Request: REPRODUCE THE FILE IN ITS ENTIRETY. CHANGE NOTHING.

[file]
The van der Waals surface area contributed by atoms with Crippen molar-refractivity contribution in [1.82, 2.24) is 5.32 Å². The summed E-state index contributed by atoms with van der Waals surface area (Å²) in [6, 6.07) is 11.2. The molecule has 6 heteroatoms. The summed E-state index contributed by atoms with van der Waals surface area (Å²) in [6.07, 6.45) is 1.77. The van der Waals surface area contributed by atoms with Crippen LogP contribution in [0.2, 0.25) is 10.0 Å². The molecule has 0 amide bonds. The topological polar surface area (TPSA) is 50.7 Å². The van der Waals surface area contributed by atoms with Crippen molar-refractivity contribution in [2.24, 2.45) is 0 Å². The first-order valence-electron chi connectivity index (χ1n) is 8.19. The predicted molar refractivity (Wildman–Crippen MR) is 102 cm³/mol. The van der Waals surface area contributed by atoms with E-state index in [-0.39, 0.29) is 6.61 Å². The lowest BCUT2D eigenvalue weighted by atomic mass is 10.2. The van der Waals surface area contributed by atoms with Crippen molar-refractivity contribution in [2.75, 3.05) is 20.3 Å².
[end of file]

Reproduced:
The van der Waals surface area contributed by atoms with Crippen molar-refractivity contribution in [1.82, 2.24) is 5.32 Å². The summed E-state index contributed by atoms with van der Waals surface area (Å²) in [6, 6.07) is 11.2. The molecule has 6 heteroatoms. The summed E-state index contributed by atoms with van der Waals surface area (Å²) in [6.07, 6.45) is 1.77. The van der Waals surface area contributed by atoms with Crippen LogP contribution in [0.2, 0.25) is 10.0 Å². The molecule has 0 amide bonds. The topological polar surface area (TPSA) is 50.7 Å². The van der Waals surface area contributed by atoms with Crippen molar-refractivity contribution in [2.24, 2.45) is 0 Å². The first-order valence-electron chi connectivity index (χ1n) is 8.19. The predicted molar refractivity (Wildman–Crippen MR) is 102 cm³/mol. The van der Waals surface area contributed by atoms with E-state index in [-0.39, 0.29) is 6.61 Å². The lowest BCUT2D eigenvalue weighted by atomic mass is 10.2. The van der Waals surface area contributed by atoms with Crippen molar-refractivity contribution in [2.75, 3.05) is 20.3 Å².